These units are the essence of simplicity for field use. Spread the halves of the binocular until you can comfortably see through both eyepieces at the same time while holding the unit still. You simply sight through the left eyepiece and focus on the subject by rolling the central adjustment knob between the barrels. Once you have the image focused, you close your left eye, open the right eye and then turn the right eyepiece until the right eye field is also focused.

That’s it and you’re in business.

I like this size of binocular for kayaking, canoeing and for easy stashing in a fanny pack for day hikes ashore. They’re light and very rugged and they come with a nice carrying case that is easy to slide onto a belt for convenience. The ProStaff 10x25’s run right around $135 on the street.

OceanPro 7x50 with Compass

The OceanPro 7x50 is a full sized binocular and it has the punch that you’d expect from a set of glass that you’d take on a larger boat. The front glass is a full 50mm across and that means they can be used in very dim light situations. The magnifying power of 7x is about average for field binoculars that are good for all-around use. These units are solid and they’re also encased in a waterproof, rubberized jacket for durability in a marine environment.

Perhaps the biggest advantage that these binoculars have over units from other manufacturers is the built-in compass that allows you to take an accurate heading without removing the glass from your eyes. Without this feature, you would have to take your sighting, lower the glass and then pick-up the compass to aim it at the same place; assuming you do, in fact, aim it at the same place. No, the compass feature is not absolutely necessary, but it is convenient and it is simple to make use of, so why not?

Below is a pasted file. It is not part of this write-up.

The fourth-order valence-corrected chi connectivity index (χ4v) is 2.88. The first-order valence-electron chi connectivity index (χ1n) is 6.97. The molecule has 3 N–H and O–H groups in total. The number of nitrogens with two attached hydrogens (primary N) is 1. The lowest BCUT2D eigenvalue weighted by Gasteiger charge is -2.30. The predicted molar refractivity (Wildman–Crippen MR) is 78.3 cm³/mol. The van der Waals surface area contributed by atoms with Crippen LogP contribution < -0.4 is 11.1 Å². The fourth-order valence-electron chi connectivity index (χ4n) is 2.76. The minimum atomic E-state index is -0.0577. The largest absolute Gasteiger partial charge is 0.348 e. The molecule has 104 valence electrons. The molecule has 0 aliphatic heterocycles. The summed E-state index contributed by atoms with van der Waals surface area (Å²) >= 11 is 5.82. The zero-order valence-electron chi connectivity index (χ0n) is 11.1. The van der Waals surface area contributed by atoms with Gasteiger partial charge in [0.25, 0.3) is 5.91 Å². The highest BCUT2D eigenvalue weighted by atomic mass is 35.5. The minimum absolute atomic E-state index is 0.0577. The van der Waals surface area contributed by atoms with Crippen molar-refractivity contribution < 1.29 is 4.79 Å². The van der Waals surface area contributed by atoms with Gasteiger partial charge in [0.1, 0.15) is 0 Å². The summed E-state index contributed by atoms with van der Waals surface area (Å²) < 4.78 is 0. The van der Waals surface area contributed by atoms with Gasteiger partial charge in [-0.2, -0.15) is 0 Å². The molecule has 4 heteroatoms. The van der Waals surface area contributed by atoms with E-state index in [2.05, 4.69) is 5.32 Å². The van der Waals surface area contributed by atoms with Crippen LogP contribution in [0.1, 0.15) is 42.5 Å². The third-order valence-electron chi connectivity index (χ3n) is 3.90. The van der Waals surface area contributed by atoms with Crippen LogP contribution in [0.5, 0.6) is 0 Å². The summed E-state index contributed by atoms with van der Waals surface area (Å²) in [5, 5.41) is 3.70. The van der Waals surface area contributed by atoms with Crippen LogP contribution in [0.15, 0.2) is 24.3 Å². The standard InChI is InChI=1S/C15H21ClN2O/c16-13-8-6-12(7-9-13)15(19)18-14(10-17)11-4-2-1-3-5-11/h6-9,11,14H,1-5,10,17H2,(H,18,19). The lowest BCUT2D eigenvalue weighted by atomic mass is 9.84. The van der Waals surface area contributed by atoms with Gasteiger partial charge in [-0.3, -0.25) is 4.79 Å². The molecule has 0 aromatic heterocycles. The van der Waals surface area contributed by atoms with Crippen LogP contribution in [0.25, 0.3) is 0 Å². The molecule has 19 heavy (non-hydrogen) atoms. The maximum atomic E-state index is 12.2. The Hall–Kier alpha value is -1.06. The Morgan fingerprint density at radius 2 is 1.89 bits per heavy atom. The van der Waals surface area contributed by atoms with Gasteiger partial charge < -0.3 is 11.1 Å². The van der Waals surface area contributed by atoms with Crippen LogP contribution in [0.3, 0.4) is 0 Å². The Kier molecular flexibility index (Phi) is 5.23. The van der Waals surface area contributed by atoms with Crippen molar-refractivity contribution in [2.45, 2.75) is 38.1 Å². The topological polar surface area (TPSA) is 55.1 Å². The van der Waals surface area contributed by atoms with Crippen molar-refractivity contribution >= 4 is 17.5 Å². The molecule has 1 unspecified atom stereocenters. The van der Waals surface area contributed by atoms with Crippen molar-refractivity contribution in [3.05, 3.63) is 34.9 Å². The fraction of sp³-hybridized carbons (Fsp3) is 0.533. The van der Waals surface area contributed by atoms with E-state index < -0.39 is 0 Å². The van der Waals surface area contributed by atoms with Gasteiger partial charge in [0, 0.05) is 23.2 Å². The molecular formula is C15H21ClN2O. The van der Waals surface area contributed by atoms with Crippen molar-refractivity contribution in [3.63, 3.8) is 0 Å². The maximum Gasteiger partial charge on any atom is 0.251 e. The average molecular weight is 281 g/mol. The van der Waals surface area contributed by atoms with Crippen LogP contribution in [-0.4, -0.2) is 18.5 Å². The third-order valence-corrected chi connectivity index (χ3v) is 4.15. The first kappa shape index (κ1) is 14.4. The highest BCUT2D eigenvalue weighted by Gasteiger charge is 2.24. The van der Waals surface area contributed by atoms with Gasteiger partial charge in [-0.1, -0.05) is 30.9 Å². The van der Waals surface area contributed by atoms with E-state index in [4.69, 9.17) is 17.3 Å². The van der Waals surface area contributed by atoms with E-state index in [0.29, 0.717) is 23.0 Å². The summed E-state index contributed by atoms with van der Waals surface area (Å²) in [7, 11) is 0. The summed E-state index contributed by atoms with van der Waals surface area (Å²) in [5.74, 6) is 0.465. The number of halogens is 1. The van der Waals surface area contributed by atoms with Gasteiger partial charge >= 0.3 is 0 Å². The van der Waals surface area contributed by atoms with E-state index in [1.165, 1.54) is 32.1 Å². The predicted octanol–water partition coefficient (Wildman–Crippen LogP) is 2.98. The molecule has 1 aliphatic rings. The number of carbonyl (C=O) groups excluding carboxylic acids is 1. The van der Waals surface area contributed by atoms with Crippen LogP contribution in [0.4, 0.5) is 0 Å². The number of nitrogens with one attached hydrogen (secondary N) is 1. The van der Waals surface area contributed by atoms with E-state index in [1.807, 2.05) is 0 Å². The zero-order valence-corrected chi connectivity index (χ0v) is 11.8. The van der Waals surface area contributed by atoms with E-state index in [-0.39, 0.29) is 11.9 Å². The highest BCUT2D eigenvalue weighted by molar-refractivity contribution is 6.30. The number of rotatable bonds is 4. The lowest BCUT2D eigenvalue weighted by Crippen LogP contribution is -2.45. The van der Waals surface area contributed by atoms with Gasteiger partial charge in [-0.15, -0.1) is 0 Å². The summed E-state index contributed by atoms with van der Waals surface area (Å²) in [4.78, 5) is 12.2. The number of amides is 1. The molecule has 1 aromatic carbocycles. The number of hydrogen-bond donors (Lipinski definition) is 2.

I find the OceanPro to be the most durable, dependable binocular system I have ever used. I’ve had mine for several years now and they’ve survived dunkings, being tossed to the deck when I wasn’t paying attention and general bad behavior on my part when things got dicey on board a pitching boat. I’d replace them in a minute if they were lost or stolen. Current retail pricing of the OceanPro binocular is in the neighborhood of $250.

StabilEyes VR 14x40

The VR in the name stands for Vibration Reduction. This used to be fairly exotic technology for telephoto lenses, but more recently it is becoming the de facto standard for long lens applications in photography. In the past there have been VR type binoculars available, but they’ve been rather spendy to obtain. While no VR technology is truly cheap, it has come down in price lately and these binoculars are an indication of that trend.

So, what’s the big deal with Vibration Reduction, you ask? Perhaps you’ve been on the deck of your boat in a serious chop and you tried to use some standard binoculars to sight the dock as you approach to see if you should come in right away or stay outside the hustle of traffic. If that’s so, then you know how hard it is to get a steady image. With these VR binoculars, those days are over and only the most serious, choppy, wind driven, tossing and rolling will affect the picture you get when you use them. No really, they’re that steady in use.

I’m not going to go into the actual technology for VR in this article. Here’s a good URL link for you to follow, though, and it will tell you everything you need to know if you are curious.

The really cool technology of VR in binoculars does come at a price, though. They’re hefty. Not necessarily hefty in the sense that they weigh a bunch more than standard glass, as they’re only 6 ounces more, but hefty in the way they sit in your hands as you hold them. It’s a different feel from the more traditional binoculars.

These bad dudes will set you back about $1000 and that’s a lot of money for the technology advantages of vibration reduction.